Navy. Army. Ordnance. Miscellaneous. Total. 1815. £75,300,000 I E22,000,000 1 £33,700,000 1 Z.4,400,000 I £66,200,000 I 4126,000,000 00300,000

And the loan of the year was 36,000,0001. In the following year, and once previously (in 1798), we had borrowed as much as 39,000,000/., but the average annual loan during this period was very much smaller, about twenty-six millions, and this in a country which, as we see, could, in its worst and last year of war, raise by revenue twice as much as it raised by loan. Now compare with this the resources and expenditure of the North in its first, and therefore most favourable year. Mr. Chase has unfortunately not given us distinct estimates for the different services in his published report for 1861-62, but as he has done so for 1862-63, if the war last, though he has calculated them less in amount than for the year now current, we may compare this estimate with our budget of 1815, remembering that it is much more favourable than the actual experience of the present year. Mr. Chase's estimate is for the second year of war: Revenue. Civil War. Navy. Interest on Deficit.

Expenses. Debt.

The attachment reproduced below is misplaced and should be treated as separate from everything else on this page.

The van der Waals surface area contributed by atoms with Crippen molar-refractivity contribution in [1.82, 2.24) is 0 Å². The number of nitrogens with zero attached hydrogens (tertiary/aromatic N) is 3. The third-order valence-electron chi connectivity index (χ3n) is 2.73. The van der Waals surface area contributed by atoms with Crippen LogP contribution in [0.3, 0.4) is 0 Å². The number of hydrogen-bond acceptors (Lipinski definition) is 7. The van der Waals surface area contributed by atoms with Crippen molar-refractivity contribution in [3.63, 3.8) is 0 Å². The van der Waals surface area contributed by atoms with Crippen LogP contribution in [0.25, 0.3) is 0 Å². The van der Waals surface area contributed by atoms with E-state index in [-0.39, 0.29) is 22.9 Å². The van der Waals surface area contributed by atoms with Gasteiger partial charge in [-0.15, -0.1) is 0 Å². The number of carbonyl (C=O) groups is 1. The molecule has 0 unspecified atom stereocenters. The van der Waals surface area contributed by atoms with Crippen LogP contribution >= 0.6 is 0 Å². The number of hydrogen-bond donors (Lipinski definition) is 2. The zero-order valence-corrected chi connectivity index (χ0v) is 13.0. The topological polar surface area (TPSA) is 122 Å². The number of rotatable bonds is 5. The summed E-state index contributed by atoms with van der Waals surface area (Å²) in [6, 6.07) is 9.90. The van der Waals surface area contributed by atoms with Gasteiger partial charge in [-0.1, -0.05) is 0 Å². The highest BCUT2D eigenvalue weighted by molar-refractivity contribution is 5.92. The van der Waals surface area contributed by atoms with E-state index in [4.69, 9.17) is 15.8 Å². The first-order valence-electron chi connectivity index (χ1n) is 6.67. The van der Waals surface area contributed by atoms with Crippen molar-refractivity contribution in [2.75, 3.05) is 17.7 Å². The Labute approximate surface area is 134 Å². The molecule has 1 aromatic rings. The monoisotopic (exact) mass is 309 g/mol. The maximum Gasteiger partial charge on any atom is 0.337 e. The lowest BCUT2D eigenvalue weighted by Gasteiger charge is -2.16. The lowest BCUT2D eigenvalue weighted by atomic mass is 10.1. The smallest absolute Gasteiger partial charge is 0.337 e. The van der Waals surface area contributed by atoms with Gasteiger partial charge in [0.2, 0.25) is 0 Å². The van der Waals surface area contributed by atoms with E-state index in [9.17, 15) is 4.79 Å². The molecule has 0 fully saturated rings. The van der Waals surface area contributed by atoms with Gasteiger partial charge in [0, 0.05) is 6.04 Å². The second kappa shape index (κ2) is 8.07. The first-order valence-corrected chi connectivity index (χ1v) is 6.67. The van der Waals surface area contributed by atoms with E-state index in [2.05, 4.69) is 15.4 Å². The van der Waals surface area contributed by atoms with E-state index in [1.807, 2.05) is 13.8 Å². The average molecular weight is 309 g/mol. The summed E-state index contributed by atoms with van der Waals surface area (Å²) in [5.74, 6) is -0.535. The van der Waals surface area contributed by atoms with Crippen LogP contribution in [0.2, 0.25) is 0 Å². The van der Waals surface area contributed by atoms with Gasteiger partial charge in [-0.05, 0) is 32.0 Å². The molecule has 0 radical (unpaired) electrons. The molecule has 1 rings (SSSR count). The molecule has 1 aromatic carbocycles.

.821,000,000 £5,000,000 l £81,000,000 f £10,000,000 I £2,500,000 I £86,000,000 Remembering that this is, beyond all probability, a very hopeful estimate, in which the expenditure is suppoeed to be diminished from 122,000,0001. this year to 106,000,000/. next, and the revenue is supposed to be increased from 12,000,000/. this year to 21,000,000/. next, we shall scarcely- be unjust to the Federal Government in comparing it with the ex- penditure and revenues of Great Britain in 1815. We see, then, that where Great Britain spent 60,000,0007. on army, navy, and ordnance, Mr. Chase expects to spend, even in the second year, 91,000,0001.; where England raised 75,000,000/. by taxation, theFederal Government hopesto raise21,000,000L, (but has not as yet succeeded in raising even 12,000,0007.0 and where England borrowed 36,000,000/., the Federal Go- vernment expect to be obliged to borrow—if they can—about 85,000,0007. Nothing can present a more startling picture. The Federal Government are spending in their first year what we spent in our most exhausting and expensive year at the end of a long struggle ; they are raising by immediate taxation about a sixth part of what we raised ; they are borrowing nearly three times as much as we borrowed, and are proposing to borrow by a measure that will in effect lead to d great and rapid depreciation of the currency. And they are doing this for an army that appears to be still ill-disciplined and in- effective, instead of for the army with which we defeated Napoleon at Waterloo. In a financial point of view nothing can be worse. This means, we fear, simply bankruptcy— bankruptcy not perhaps so complete, but involving far more individual distress and ruin, than that of the South. We could wish these tremendous financial efforts had been ke.pt for the crisis of the struggle instead of being wasted on its very commencement, when prodigality and jobbery appear to be at a maximum. As it is, we fear that the Northern cause must pass through the chaos of bankruptcy before emerging into the real struggle.